The voluntary sector is a vital part of the fabric of a strong society in the UK. It is extremely diverse, hosting a vast array of organisations ranging in size, aims and activity. Our analysis of the sector is based on our “general charities” definition (see Methodology) which allows comparison of figures from year to year. Under our definition there were 165,801 voluntary organisations in 2014/15.
The voluntary sector’s economy is dominated by larger charities
- Voluntary organisations with an annual income of £1m or more account for 80% of the sector’s total income yet make up only 3% of the total number of charities.
- In turn organisations with an income of £100,000 or less make up 82% of the sector in terms of the number of charities, but account for less than 5% of the total income. A similar pattern is seen with expenditure.
2014/15 saw an increase in the very largest charities
- The majority of the sector continues to consist of small organisations.
- However, in 2013/14 there was a notable rise in the number of organisations with an income over £100m, this number slightly increased again in 2014/15.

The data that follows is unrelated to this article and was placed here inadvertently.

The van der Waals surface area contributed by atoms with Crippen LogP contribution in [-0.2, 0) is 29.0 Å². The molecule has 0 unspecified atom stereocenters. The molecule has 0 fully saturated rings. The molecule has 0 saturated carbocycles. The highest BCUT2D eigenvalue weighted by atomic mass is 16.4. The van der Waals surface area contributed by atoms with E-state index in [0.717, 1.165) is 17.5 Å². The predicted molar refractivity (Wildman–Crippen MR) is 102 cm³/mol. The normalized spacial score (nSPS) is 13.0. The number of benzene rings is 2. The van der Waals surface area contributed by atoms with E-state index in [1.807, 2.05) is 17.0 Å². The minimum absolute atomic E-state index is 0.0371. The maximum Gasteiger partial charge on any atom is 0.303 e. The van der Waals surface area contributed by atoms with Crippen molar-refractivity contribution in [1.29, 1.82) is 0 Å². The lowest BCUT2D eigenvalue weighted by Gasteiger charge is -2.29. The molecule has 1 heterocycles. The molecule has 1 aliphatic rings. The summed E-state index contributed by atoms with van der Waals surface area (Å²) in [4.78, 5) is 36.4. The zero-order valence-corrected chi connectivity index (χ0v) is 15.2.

Most of the UK’s largest charities, by income, are organisations that work nationally or internationally
- They are predominantly charities that focus on health (including health research), children, disability or international relief. Save the Children International is the UK’s largest charity.
|Save the Children International||699|
|Cancer Research UK||629|
|The Save the Children Fund||374|
|British Heart Foundation||288|
|The British Red Cross Society||265|
|Marie Stopes International||245|
Activities of voluntary organisations
- The most common charitable activity of voluntary organisations by both number of charities and spending was social service provision, followed by culture and recreation.
- The largest organisations were most likely to be either umbrella bodies or involved in health.
- Apart from parent teacher associations, voluntary organisations involved in social service provision were most likely to be micro organisations.